- Gwen Diaz
More Prison Time for the Apostles
OCTOBER 17 - Nº 290 Acts 5:15-42
People came from the towns all around Jerusalem to witness first-hand what the apostles were doing. Many listened to their message about Jesus and believed. They brought their sick friends and family members, including those possessed by demons, and laid them on mats along the streets. They realized that the Holy Spirit’s power was present even in Peter’s shadow. As it passed over the sick, they were healed. The high priest and his associates became very jealous. They were members of the Sadducees and did not believe in life after death (see #208 - July 27). They hated the apostles’ claim that God had raised Jesus from the dead, so they had them arrested and put in jail. Guards were placed at the doors. But that night, God sent an angel to free the apostles. The angel instructed them to go back to the Temple courtyard to teach the people about Jesus. Early the next morning they showed up and began teaching again. Not knowing his prisoners had been set free, the high priest called for an assembly of the Sanhedrin—the powerful Jewish governing Council. He sent guards to the jail to escort the apostles to the meeting. But when the officers arrived, the cell was empty. They rushed back to the Sanhedrin. “We found the jail securely locked with the guards standing outside the doors,” they blurted out. “But when we opened them, no one was inside!” Just then, someone ran into the meeting and announced, “The men you put in prison are now teaching at the Temple!” The captain of the Temple guard accompanied his men to find the apostles. He did not want to use force because his officers were afraid of what the people might do. But the apostles went peacefully to the Council meeting and stood before the high priest. “Didn’t we order you not to teach in the name of Jesus?” the high priest questioned. “Yet you continue to fill Jerusalem with your false teaching, and you are determined to make us sound guilty of killing him.” Peter and the apostles spoke up, “We must obey God rather than men. You did kill Jesus by putting him on a cross, but God raised him from the dead and has exalted him. He is now seated at God’s right hand where he is waiting to forgive you if you will repent.” This made the religious leaders furious! They immediately wanted to condemn the apostles to death. But a prominent Pharisee named Gamaliel stood up. He sent the apostles out of the room. Then he said, “Be careful what you do with these men. My advice is to leave them alone. If their mission is based on human plans and efforts, they will fail. But if it is from God, you will not be able to stop them. In fact, you will find yourselves fighting against God.” Gamaliel’s speech convinced the Council to change their minds. They decided to let the apostles go—but only after they had flogged them and ordered them again not to speak in the name of Jesus. The apostles left the meeting rejoicing that they were worthy of suffering for Jesus. They returned to the Temple courts every day and taught the good news about Jesus, the Messiah!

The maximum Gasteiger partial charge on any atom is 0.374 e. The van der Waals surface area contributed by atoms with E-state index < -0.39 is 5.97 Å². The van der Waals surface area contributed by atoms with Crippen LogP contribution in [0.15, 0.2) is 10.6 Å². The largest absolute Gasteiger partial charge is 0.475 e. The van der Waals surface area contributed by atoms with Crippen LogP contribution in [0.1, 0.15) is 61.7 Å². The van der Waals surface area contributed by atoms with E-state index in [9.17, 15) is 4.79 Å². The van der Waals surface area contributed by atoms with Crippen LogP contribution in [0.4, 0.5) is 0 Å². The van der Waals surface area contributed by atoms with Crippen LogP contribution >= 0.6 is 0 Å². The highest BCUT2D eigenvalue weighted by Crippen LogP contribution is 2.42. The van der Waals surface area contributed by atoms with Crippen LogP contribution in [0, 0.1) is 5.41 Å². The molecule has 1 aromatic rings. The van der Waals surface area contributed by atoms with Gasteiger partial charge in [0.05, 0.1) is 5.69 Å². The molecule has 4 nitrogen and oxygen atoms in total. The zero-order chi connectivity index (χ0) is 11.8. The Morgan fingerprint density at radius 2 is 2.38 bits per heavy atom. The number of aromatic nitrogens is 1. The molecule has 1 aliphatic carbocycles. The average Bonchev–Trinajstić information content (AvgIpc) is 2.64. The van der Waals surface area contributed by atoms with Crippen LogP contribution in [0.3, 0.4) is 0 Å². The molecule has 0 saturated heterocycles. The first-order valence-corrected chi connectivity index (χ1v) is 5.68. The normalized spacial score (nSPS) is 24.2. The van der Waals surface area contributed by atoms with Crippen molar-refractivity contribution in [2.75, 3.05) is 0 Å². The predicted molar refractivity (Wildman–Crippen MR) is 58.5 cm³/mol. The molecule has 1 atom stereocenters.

Have you ever been ridiculed or rejected for your faith in Jesus? If so, were you able to thank God for allowing you to experience just a little bit of the suffering Jesus went through (see #280 - October 7)? A gritty, courageous faith looks at the cross and says, “Jesus was willing to do that for me, so I am willing to go through this for him!”
Matthew 5:11-12; John 16:33; Romans 8:17-18; Philippians 1:29